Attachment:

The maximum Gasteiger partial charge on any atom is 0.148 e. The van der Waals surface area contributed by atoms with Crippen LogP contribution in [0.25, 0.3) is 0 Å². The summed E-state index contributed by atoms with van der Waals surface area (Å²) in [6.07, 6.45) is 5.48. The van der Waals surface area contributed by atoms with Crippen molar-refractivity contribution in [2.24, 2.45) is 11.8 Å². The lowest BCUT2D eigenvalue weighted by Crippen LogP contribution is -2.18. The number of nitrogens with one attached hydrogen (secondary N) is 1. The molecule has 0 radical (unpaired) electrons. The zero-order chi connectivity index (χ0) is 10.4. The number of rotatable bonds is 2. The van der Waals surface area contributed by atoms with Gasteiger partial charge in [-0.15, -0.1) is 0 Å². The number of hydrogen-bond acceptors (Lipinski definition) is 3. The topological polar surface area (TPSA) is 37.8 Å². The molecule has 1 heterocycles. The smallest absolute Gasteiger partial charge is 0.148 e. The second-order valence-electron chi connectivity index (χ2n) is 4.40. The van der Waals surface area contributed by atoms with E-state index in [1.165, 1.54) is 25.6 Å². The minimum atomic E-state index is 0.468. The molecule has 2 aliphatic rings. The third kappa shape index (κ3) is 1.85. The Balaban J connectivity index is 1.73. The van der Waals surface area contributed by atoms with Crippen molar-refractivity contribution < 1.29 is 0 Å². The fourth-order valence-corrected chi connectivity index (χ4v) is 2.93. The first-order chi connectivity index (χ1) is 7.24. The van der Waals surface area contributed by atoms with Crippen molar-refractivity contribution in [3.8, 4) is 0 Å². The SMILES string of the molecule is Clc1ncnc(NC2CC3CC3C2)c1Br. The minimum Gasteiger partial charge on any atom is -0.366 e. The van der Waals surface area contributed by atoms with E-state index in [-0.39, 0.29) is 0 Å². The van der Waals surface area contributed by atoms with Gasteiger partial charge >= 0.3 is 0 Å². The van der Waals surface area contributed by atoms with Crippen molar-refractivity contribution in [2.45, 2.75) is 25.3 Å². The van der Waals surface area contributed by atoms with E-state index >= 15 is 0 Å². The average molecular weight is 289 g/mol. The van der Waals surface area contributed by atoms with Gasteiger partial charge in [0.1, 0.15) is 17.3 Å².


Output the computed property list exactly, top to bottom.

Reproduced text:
The maximum Gasteiger partial charge on any atom is 0.148 e. The van der Waals surface area contributed by atoms with Crippen LogP contribution in [0.25, 0.3) is 0 Å². The summed E-state index contributed by atoms with van der Waals surface area (Å²) in [6.07, 6.45) is 5.48. The van der Waals surface area contributed by atoms with Crippen molar-refractivity contribution in [2.24, 2.45) is 11.8 Å². The lowest BCUT2D eigenvalue weighted by Crippen LogP contribution is -2.18. The number of nitrogens with one attached hydrogen (secondary N) is 1. The molecule has 0 radical (unpaired) electrons. The zero-order chi connectivity index (χ0) is 10.4. The number of rotatable bonds is 2. The van der Waals surface area contributed by atoms with Gasteiger partial charge in [-0.15, -0.1) is 0 Å². The number of hydrogen-bond acceptors (Lipinski definition) is 3. The topological polar surface area (TPSA) is 37.8 Å². The molecule has 1 heterocycles. The smallest absolute Gasteiger partial charge is 0.148 e. The second-order valence-electron chi connectivity index (χ2n) is 4.40. The van der Waals surface area contributed by atoms with E-state index in [1.165, 1.54) is 25.6 Å². The minimum atomic E-state index is 0.468. The molecule has 2 aliphatic rings. The third kappa shape index (κ3) is 1.85. The Balaban J connectivity index is 1.73. The van der Waals surface area contributed by atoms with Crippen molar-refractivity contribution < 1.29 is 0 Å². The fourth-order valence-corrected chi connectivity index (χ4v) is 2.93. The first-order chi connectivity index (χ1) is 7.24. The van der Waals surface area contributed by atoms with Crippen molar-refractivity contribution in [3.8, 4) is 0 Å². The SMILES string of the molecule is Clc1ncnc(NC2CC3CC3C2)c1Br. The minimum Gasteiger partial charge on any atom is -0.366 e. The van der Waals surface area contributed by atoms with E-state index in [-0.39, 0.29) is 0 Å². The van der Waals surface area contributed by atoms with Gasteiger partial charge >= 0.3 is 0 Å². The van der Waals surface area contributed by atoms with Crippen molar-refractivity contribution in [2.45, 2.75) is 25.3 Å². The van der Waals surface area contributed by atoms with E-state index >= 15 is 0 Å². The average molecular weight is 289 g/mol. The van der Waals surface area contributed by atoms with Gasteiger partial charge in [0.1, 0.15) is 17.3 Å².